The Regulations also require those bodies to publish an “accessibility statement” which:
(a) explains why any aspects of the content that are not accessible and describes any alternative ways of accessing that content;
(b) links to a contact form that enables a person to notify the body of any accessibility issues with its content and to request details of information that is not required by the Regulations to be accessible (e.g. live time-based media from before 23 September 2020, files published before 23 September 2018, online maps, reproductions of items in heritage collections or archives); and
(c) links to the enforcement procedure to which recourse may be had if the above mentioned notification or request is not dealt with satisfactorily (in effect, this is likely to be a link to the relevant pages on the Equality and Human Rights Commission’s website).
A failure to meet the Accessibility Requirement, and/or to give a satisfactory response to a request to provide information under the body’s accessibility statement, is taken to be a “failure to make a reasonable adjustment”, which is a type of discrimination under the Equality Act.2 Although, the Accessibility Requirement need not be complied with where doing so would “place a disproportionate burden on the public sector body” taking into account its nature, size, resources and the frequency of use of their services by people with disabilities.
The private sector
The Equality Act also applies to the private sector, prohibiting discrimination on the basis of disability in the context of providing goods, services and facilities (whether or not for payment), including websites, apps and other digital goods and services. A person who cannot access a website or app, or cannot access it to the same extent as other users, may have a claim for discrimination on the basis that they have not been provided with a good, service or facility, or on the basis that there has been a breach of the duty to make reasonable adjustments.3
Unlike public bodies which have been given clear guidance on the standards of accessibility that must be met, there is no such prescription for the private sector. That said, it is likely that WCAG will be used by the courts as an influential guide to the standard that should be met in the absence of the defendant being able to show that doing so would be unreasonable.
Enforcement in the UK
Complaints and non-litigious enforcement
A contravention of the Equality Act 2010 may be the subject of a complaint to the Equality and Human Rights Commission (the “Commission”). The Commission has enforcement powers, including to:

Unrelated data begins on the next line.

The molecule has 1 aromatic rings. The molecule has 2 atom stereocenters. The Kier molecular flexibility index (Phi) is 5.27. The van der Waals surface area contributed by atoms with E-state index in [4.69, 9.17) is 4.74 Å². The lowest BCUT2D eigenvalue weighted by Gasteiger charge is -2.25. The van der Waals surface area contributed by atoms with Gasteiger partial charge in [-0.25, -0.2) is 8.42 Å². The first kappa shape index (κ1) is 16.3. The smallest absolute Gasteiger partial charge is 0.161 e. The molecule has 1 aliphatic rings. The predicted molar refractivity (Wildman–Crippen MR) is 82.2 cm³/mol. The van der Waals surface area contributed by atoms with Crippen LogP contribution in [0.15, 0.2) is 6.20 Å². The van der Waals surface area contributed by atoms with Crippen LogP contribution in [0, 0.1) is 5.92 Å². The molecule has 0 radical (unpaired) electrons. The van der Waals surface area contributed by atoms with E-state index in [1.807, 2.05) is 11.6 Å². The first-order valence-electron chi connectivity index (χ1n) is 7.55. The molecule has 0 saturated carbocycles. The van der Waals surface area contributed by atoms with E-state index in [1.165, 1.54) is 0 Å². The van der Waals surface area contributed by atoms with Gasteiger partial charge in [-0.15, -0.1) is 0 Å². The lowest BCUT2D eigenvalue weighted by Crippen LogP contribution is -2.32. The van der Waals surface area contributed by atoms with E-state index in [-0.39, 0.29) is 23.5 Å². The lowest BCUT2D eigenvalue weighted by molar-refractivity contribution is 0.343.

Individuals may bring a private law claim for compensation in the County Court for breaches of the Equality Act. In respect of decisions made by public bodies, they may also bring an application for judicial review of that decision.4 The Commission may also bring, or intervene in, such legal proceedings in relation to a breach.
In such proceedings, the County Court has a wide discretion as to the order that it can make where it finds that there has been a contravention of the Equality Act. Such an order may include an award of compensatory damages (including for injured feelings), an injunction, a declaration and/or an order quashing the decision of a public body.
Are digital accessibility claims coming to the UK?
The proportion of retail sales that are conducted on the internet spiked in 2020 yet digital inaccessibility has remained a significant issue for people with disabilities living in the UK. Claimant firms have begun to mobilise already.
The Equality and Human Rights Commission has written two open letters to the British Retail Consortium to emphasise complaints received about the barriers to access faced by disabled people during the pandemic. The second letter criticised the Consortium for “failure to acknowledge the legal obligations on retailers to make reasonable adjustments for disabled people”. It also referred to claims having been submitted by over 300 individual clients of law firm Fry Law against major supermarkets relating to “the failure to make reasonable adjustments both in store and online”, including “websites which aren’t accessible”.
Fry Law has also announced a class action against the Government on the grounds that its failure to provide a British Sign Language (“BSL”) interpreter at national, televised daily COVID-19 briefings between 3 and 19 March 2020 was contrary to the Equality Act, the Human Rights Act 1998 and the UN Convention on the Rights of Persons with Disabilities (“CRPD”). The class is comprised of over 155 BSL-users, and could potentially grow significantly given that over 87,000 people in the UK cite BSL as their preferred language, with English being their second or third language.